Technically, the RIG are impressive. Imaging is precise and accurate with a pinpoint sense of placement. Detail retrieval is incisive and revealing. Micro details are especially impressive. Dynamics are present but will depend radically on the source used.

Driving the RIG

The RIG needs power. Lots of it. You don’t even want to think about entry-level DAPs, and you can totally forget about dongles much less any kind of phone. You need a beefy DAP with a lot of output. Some examples: Mojo 2 works well; Hugo 2 excels; the class-A powered Acoustic Research AR-M2 works well; the 750mW loaded Lotoo Paw Gold Touch Titanium works exceptionally well. I’ve no doubt any of the “MAX” DAPs would also work well.

Portable amps are your friend. I myself found Mass Kobo 428 and Lotoo Paw Gold Touch Titanium a stunning pairing. Cayin’s C9 might be another alternative. I did not find Cayin’s N7 to be sufficiently powerful, however, and I would stay clear of anything with less power than the N7. Finally, I’m not a great believer in balanced for the sake of it, but I did find that the RIG seemed to benefit from being run from a balanced source in terms of overall cohesion and dynamics.

Some Tips

The RIG are sensitive to every part of the chain, not least tips. I went through a fair share. The stock tips are somewhat reminiscent of JVC Spiral Dots, and have a spacious and clear sound. Of the tips I tried, my recommendation would be the new Coreir tips from Pentaconn or JVC Spiral Dots themselves. The Coreir tips have brass in them, and they generate more bottom end and a bit more body overall. They sound very good with the RIG. I preferred the Spiral Dots as they offer a more intimate presentation, which feels slightly more cohesive to me. I would highly recommend some experimenting.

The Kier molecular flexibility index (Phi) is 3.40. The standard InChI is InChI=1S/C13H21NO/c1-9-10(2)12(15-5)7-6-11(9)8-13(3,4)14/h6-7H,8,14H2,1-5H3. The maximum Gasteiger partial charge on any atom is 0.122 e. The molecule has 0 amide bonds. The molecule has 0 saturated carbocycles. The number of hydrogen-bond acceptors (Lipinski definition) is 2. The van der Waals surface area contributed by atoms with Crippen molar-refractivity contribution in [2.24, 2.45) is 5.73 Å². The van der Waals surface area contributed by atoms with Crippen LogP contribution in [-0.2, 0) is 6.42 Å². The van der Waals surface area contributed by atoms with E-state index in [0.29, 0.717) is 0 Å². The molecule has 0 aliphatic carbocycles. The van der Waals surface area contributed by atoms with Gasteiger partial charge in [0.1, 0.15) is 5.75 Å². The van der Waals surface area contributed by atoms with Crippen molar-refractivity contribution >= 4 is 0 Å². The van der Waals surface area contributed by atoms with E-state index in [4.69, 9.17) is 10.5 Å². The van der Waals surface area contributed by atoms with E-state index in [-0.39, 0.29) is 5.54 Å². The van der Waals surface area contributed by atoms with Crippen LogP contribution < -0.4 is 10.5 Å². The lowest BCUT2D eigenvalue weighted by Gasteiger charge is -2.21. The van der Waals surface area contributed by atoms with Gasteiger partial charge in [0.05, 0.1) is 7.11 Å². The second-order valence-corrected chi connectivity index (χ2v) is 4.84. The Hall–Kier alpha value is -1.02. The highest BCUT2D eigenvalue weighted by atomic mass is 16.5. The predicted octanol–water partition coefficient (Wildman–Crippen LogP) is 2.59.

Cable Rolling

Always a sensitive topic, but necessary with the RIG. The stock cable is very good, but cable exploration is worth pursuing given the transparency of these IEMs. I tried two 3rd party cables; the Signum cable from Arctic Cables and the Lilium cable from Pentaconn. Both cables are pure silver, but the Signum is 4 cores whereas the Lilium is 8 cores, thus chunky.

Stock: Tonally, the sound of the stock cable is excellent. I hear a great balance with good extension in the sub-bass and a lot of air in the upper mids. Having not used it for some time, I’m actually pleasantly surprised by how good it sounds. However, the staging is rather intimate and it doesn’t quite have the black background one tends to find on higher tier cables.

Lilium: Despite being 8 cores and much thicker than the stock cable, the Lilium is comfortable, though you will feel the pressure around the ear more than the other cables. Technically, it’s a marvel with excellent imaging and detail retrieval. Tonally, it’s not quite as rich as the stock cable and therefore might be fatiguing for some listeners depending on the source used.

Signum: The Signum combines the best aspects of the other cables; it retains the slightly rich tonality of the stock cable but improves on the technical aspects in every respect. As with all Arctic Cables cables, what is notable is the holographic staging, which generates a more immersive presentation. Comfort here is also very good; the cable is light but also durable.


Vs. Sennheiser IE900: These are in a way the anthesis of the IE900. Whereas the IE900 are basically “fun” and slightly V-shaped, the RIG are sophisticated and balanced. If you’re looking for an IEM to accompany a “fun” set, then the RIG would be a good choice.

Vs. Final Audio A8000: The RIG runs close to the A8000 in terms of technical performance. Both are very transparent with a linear profile. The RIG are a step-up in terms of reaching deeper in the lower mids and offering a more precise presentation; but in terms of being easy to drive, they fall behind the Final’s.


The RIG is an enigma which merits your attention. Likely to fly under the radar given it’s essentially made to order, the RIG nevertheless offers a TOTL performance with a unique level of technical incision and musical richness. Especially with classical, jazz, fusion and other “audiophile” oriented genres, the RIG excel and offer breathtaking clarity and resolution. For genres that rely on visceral impact, the RIG may not be the IEM to go for. But if you have a DAP/amp powerful enough to drive them, then the RIG is sure to impress.